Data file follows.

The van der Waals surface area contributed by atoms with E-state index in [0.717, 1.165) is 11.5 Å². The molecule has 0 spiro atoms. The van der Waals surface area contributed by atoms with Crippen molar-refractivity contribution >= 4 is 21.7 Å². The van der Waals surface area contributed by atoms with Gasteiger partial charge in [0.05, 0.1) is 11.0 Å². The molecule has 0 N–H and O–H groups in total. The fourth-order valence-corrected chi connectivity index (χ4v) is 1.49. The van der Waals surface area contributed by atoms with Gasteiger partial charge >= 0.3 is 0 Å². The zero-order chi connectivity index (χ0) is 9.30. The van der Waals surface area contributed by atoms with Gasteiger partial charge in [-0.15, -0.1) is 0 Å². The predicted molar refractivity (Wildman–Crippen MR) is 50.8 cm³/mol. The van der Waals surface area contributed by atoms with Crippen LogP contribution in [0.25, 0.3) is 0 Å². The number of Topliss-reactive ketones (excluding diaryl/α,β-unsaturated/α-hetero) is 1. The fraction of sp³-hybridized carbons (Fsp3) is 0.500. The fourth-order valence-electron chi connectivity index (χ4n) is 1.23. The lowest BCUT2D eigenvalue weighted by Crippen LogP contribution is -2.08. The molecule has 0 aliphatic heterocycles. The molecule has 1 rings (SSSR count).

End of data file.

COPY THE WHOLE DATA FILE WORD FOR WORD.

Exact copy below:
The van der Waals surface area contributed by atoms with E-state index in [0.717, 1.165) is 11.5 Å². The molecule has 0 spiro atoms. The van der Waals surface area contributed by atoms with Crippen molar-refractivity contribution >= 4 is 21.7 Å². The van der Waals surface area contributed by atoms with Gasteiger partial charge in [0.05, 0.1) is 11.0 Å². The molecule has 0 N–H and O–H groups in total. The fourth-order valence-corrected chi connectivity index (χ4v) is 1.49. The van der Waals surface area contributed by atoms with Gasteiger partial charge >= 0.3 is 0 Å². The zero-order chi connectivity index (χ0) is 9.30. The van der Waals surface area contributed by atoms with Gasteiger partial charge in [-0.15, -0.1) is 0 Å². The predicted molar refractivity (Wildman–Crippen MR) is 50.8 cm³/mol. The van der Waals surface area contributed by atoms with Crippen LogP contribution in [0.25, 0.3) is 0 Å². The number of Topliss-reactive ketones (excluding diaryl/α,β-unsaturated/α-hetero) is 1. The fraction of sp³-hybridized carbons (Fsp3) is 0.500. The fourth-order valence-electron chi connectivity index (χ4n) is 1.23. The lowest BCUT2D eigenvalue weighted by Crippen LogP contribution is -2.08. The molecule has 0 aliphatic heterocycles. The molecule has 1 rings (SSSR count).